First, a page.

Upgrading your existing servers is essential when you want to take advantage of the latest features. However, this can become complicated with just one server. When you consider environments that have multiple servers, the job can become quite challenging, especially when those servers have complex workloads running on different hardware and under various configurations. Whether you have one server or many in your migration plans, there are multiple factors to consider and proper planning is crucial to success.
Migrating to the latest windows server is an intricate process requiring the following multiple essential steps to ensure a successful migration. Installing Windows Server Migration Tools prepares you to migrate server roles, operating system settings, features and other data and shares this data with Windows 2012 servers. This critical preparatory information can be obtained by running the migration preparation tool on the source server. To verify the state of a source server, run the Windows SBS 2008 Best Practice Analyzer. Create a migration plan for each server’s applications.
It is easy to see that migrating to a later version of Windows Server is a complex task involving numerous business and administrative applications and requiring configuration testing of networks and servers. Good planning is essential to a successful outcome.
Switching from Windows 2003-2012: Why now?
Those still running important business applications in Windows Server 2003 environments must consider making near term upgrades. One important reason is that all support for this product will end in two years. Just as grave an issue is maintenance as the latest service pack was released over six years ago and mainstream support ceased three years ago.
On the horizon are future problems with security, performance and server management and they will continue to grow. Ultimately, failure to make a timely migration will cost time and money that most enterprises can ill afford.
How the Cloud Assessment Tool will help you prepare to migrate from Windows 2003 to 2012
Migrating from Windows 2003 to 2012 requires careful planning. As with any migration, this is best accomplished with the aid of a map. In this instance, look to the Rackspace Cloud Assessment Tool for Microsoft Operating Systems, a complimentary Rackspace download that helps customers choose the right-size cloud server for their migration. The tool analyzes key attributes of system configuration and performance, pulling the system’s performance over a period of minutes selected by the user. It’s easy to use, thorough and non-invasive, making no changes to the system or registry as it gathers such key stats as CPU usage, disk and memory utilization, disk and network I/O performance. It then recommends a server size for the migration. Any critical factors that might impede the migration are red-flagged for attention. At the end of the assessment, the user can click on an icon and be taken directly to Rackspace to ask questions and discuss migration concerns and the migration process.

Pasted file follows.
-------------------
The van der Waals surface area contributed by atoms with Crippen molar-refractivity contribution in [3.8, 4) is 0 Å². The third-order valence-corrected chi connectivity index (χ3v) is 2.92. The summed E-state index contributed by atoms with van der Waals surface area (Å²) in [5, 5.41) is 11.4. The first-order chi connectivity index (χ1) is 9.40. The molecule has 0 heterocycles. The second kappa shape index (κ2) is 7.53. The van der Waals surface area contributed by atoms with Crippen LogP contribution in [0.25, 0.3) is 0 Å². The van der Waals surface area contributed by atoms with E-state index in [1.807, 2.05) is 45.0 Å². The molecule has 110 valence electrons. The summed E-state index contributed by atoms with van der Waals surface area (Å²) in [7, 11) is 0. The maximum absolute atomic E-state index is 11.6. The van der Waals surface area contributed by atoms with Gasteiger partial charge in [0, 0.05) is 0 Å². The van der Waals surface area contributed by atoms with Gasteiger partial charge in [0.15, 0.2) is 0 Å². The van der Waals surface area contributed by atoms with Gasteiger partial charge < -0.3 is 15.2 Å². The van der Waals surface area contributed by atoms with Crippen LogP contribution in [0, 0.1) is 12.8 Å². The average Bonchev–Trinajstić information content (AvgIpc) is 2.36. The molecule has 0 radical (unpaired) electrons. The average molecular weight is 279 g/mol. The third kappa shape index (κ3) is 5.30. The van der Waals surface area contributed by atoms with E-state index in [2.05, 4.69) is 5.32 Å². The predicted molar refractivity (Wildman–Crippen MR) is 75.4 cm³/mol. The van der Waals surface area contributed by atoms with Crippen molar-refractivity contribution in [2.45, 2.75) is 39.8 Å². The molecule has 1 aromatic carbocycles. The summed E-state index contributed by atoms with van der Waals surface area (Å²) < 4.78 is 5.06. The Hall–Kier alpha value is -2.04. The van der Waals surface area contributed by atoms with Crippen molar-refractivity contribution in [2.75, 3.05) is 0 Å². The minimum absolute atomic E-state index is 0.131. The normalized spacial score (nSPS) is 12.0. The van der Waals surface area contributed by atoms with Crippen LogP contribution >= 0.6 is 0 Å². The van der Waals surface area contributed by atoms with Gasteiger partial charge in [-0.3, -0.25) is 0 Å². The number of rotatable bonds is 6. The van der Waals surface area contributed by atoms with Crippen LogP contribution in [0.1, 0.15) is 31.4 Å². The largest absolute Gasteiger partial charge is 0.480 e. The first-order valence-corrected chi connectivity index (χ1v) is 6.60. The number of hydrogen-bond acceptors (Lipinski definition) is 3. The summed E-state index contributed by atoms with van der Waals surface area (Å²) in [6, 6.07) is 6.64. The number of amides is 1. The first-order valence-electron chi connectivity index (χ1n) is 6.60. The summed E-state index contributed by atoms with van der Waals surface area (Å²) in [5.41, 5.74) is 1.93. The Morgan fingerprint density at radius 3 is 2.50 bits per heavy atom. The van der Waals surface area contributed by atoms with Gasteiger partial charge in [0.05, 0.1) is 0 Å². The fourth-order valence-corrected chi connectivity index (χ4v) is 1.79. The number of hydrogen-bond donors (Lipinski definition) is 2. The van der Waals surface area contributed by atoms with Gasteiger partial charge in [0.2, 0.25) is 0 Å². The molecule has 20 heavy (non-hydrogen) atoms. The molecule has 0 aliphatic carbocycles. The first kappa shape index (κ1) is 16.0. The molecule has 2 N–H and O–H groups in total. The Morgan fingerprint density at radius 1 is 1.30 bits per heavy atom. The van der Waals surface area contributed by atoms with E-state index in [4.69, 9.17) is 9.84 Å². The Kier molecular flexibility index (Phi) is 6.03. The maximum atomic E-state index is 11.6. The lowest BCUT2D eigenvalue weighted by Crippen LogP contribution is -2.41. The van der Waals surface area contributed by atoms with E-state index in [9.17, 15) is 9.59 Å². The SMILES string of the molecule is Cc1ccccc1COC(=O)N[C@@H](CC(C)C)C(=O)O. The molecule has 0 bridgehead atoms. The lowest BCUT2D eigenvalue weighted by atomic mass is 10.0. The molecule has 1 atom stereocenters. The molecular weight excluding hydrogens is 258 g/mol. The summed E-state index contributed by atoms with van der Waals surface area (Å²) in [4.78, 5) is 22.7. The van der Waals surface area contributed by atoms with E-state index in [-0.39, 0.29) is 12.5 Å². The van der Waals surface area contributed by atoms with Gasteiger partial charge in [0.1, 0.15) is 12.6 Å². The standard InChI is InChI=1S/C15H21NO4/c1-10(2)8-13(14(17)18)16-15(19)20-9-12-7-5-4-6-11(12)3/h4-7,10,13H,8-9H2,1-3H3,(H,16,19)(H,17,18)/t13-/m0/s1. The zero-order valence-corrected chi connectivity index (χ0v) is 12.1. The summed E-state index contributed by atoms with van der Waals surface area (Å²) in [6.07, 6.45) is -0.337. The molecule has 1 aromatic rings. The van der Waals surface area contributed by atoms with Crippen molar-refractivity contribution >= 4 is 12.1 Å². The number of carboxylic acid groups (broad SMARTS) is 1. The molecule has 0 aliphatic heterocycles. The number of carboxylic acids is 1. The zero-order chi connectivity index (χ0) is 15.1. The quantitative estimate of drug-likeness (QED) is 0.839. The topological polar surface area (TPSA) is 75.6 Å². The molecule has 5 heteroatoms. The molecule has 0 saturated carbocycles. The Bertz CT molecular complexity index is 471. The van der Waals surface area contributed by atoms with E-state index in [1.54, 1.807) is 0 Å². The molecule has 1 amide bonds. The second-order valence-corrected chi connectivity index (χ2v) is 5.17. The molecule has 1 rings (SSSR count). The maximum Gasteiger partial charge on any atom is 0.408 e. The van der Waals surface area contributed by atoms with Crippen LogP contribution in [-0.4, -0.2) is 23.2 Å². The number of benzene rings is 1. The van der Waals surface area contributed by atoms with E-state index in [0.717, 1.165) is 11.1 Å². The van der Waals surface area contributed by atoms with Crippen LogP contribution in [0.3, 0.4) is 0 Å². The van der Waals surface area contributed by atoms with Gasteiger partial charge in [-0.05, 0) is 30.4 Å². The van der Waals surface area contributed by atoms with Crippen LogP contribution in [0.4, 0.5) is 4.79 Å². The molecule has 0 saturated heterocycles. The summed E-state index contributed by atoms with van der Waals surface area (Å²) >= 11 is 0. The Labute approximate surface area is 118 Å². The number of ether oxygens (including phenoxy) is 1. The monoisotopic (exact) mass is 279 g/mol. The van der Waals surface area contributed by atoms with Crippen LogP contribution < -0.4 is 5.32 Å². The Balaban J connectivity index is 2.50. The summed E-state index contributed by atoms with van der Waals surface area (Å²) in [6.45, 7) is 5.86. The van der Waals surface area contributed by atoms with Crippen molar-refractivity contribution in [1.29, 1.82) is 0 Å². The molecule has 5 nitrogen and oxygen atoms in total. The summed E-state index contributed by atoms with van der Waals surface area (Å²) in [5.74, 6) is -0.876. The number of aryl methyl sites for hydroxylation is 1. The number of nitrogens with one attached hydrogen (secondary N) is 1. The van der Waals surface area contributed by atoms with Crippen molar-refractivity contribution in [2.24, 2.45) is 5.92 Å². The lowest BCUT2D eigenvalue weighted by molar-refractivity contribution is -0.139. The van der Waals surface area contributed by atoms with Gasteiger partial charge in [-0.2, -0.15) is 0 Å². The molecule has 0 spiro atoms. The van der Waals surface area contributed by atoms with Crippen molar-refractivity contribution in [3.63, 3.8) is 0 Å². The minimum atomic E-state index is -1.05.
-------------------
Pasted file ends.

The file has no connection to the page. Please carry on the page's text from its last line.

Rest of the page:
The benefits of migrating to a Cloud Windows Server
The benefits of migrating to a cloud Windows server are clear and the logic behind them compelling: they encompass the overlapping virtues of economy, scalability and flexibility.
Economy can be realized at the onset by a firm’s deciding its business applications are best served by cloud hosting, rather than on site. The cost of in-house servers and programmers, hardware specialists and managers needed to create, deploy and manage sophisticated business applications can be daunting. And redundant and a waste of resources in an era where cloud computing offers the vertical flexibility to immediately scale operations up response to sudden demand, and the horizontal flexibility to configure and broaden capacity in anticipation of a major traffic event, such as a sale or holiday.
Yet large as initial savings may be with the decision to migrate to the cloud, savings over the long term may be even greater, as economies of scale are realized through cloud computing, with resources that once went into capital expenditure being diverted to operations and into the firm’s core activities.
Although migration to a Windows cloud server is a complex process, the advantages to be realized in the reallocation of company resources, and the enormous gain in computing resources available through the cloud, well reward the time and effort spent.